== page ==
Mend the Living by Maylis de Karangal review: a young heart in limbo

Flamboyant writing combined with a tragic subject make the author’s fifth novel a searing, unforgettable read, writes Eileen Battersby

Mend the Living
Mend the Living
Author: Maylis De Kerangal, translated by Jessica Moore
ISBN-13: 978-0857053879
Publisher: Maclehose
Guideline Price: £14.99

Simon Limbeau and his two pals have a plan: they will go surfing early on a Sunday morning in February. It is freezing and everyone else in the world, never mind Le Havre, appears to be asleep when they set off in pursuit of a promised blue water wave: “[A] session at high-tide, only two or three like this in a year – rough sea, regular waves, low wind, and not a soul in sight.” They didn’t even have breakfast.

In the first of many ironies, these are teenage boys who are rarely awake before noon on Sundays. But this time it’s different.

French original Maylis de Kerangal's fifth novel, which takes its title from a line of dialogue in Chekhov's Platonov, consolidates the audacity displayed in Birth of a Bridge (2010), which was published last year in an excellent translation also by Canadian poet and song writer Jessica Moore. Mend the Living examines the emotive subject of organ donation. Yet for all the ethics and pragmatism involved, de Kerangal avoids polemic and never loses sight of the humanity.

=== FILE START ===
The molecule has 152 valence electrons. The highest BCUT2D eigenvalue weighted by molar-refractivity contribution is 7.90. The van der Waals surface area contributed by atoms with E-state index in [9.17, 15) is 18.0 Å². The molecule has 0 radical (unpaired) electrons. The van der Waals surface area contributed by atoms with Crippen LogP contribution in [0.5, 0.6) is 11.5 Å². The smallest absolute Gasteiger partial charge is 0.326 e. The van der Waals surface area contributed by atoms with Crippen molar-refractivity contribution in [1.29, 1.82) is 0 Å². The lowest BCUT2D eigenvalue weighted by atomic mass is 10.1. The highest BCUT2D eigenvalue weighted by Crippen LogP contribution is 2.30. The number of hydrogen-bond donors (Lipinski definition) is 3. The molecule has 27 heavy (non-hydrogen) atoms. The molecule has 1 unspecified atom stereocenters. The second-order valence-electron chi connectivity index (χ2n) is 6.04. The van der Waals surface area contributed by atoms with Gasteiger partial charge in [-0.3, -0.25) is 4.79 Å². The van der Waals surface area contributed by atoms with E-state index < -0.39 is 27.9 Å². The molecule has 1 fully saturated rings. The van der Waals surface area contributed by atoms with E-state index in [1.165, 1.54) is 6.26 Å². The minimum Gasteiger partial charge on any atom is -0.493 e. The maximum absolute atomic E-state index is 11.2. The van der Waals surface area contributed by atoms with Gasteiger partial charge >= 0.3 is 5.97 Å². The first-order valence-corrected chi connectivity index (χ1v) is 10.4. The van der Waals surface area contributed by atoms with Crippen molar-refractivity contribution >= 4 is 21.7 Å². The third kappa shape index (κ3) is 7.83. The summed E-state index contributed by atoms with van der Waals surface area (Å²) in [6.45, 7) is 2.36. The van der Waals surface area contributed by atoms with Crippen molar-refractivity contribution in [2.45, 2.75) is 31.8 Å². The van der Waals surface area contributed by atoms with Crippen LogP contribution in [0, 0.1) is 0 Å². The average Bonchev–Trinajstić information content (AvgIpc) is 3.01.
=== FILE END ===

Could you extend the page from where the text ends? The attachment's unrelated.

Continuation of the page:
This at times gut-wrenching saga, spanning a mere 24 hours, begins with the normality that invariably predates a disaster and persists in continuing around it. Couples have arguments, one of which proves to have desperate finality.


Evoking the excitement of the surfing expedition, de Kerangal prepares the reader for the cruel twist of chance that follows. It is a thrilling opening sequence, well-suited to her urgent, breathless, visceral prose and its lengthy, complex and frequently metaphysically charged sentences.

Though the exuberance of her use of the continuous present tense will present a challenge to intending translators, she creates the sensation of being there, intently watching, describing every gesture.

Rubber puppets

The setting is vital: “It’s time. Beginning of the day when the shapeless takes shape: the elements gather, the sky separates from the sea, the horizon grows clear. The three boys get ready, methodical, following a precise order that is still a ritual . . . choreography of rubber puppets who ask each other for help, requiring that they touch and manipulate each other; and then the surf boots, the hood, the gloves . . . ”